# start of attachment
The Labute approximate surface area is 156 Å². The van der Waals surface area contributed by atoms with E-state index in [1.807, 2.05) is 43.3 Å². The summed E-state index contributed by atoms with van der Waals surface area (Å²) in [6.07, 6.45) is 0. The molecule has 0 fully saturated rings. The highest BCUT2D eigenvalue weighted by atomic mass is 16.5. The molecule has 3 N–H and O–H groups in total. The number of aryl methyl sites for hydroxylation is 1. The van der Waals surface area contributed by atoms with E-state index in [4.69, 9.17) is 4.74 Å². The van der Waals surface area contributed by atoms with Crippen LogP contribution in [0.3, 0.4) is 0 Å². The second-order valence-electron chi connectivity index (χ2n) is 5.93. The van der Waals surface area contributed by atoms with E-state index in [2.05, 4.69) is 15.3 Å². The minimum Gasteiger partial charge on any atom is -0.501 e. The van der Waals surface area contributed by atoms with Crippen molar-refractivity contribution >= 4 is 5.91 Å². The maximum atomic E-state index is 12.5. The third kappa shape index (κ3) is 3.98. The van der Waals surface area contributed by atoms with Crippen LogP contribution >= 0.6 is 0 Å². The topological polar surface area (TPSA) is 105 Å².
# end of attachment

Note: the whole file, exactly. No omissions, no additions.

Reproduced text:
The Labute approximate surface area is 156 Å². The van der Waals surface area contributed by atoms with E-state index in [1.807, 2.05) is 43.3 Å². The summed E-state index contributed by atoms with van der Waals surface area (Å²) in [6.07, 6.45) is 0. The molecule has 0 fully saturated rings. The highest BCUT2D eigenvalue weighted by atomic mass is 16.5. The molecule has 3 N–H and O–H groups in total. The number of aryl methyl sites for hydroxylation is 1. The van der Waals surface area contributed by atoms with E-state index in [4.69, 9.17) is 4.74 Å². The van der Waals surface area contributed by atoms with Crippen LogP contribution in [0.3, 0.4) is 0 Å². The second-order valence-electron chi connectivity index (χ2n) is 5.93. The van der Waals surface area contributed by atoms with E-state index in [2.05, 4.69) is 15.3 Å². The minimum Gasteiger partial charge on any atom is -0.501 e. The van der Waals surface area contributed by atoms with Crippen molar-refractivity contribution >= 4 is 5.91 Å². The maximum atomic E-state index is 12.5. The third kappa shape index (κ3) is 3.98. The van der Waals surface area contributed by atoms with Crippen LogP contribution >= 0.6 is 0 Å². The topological polar surface area (TPSA) is 105 Å².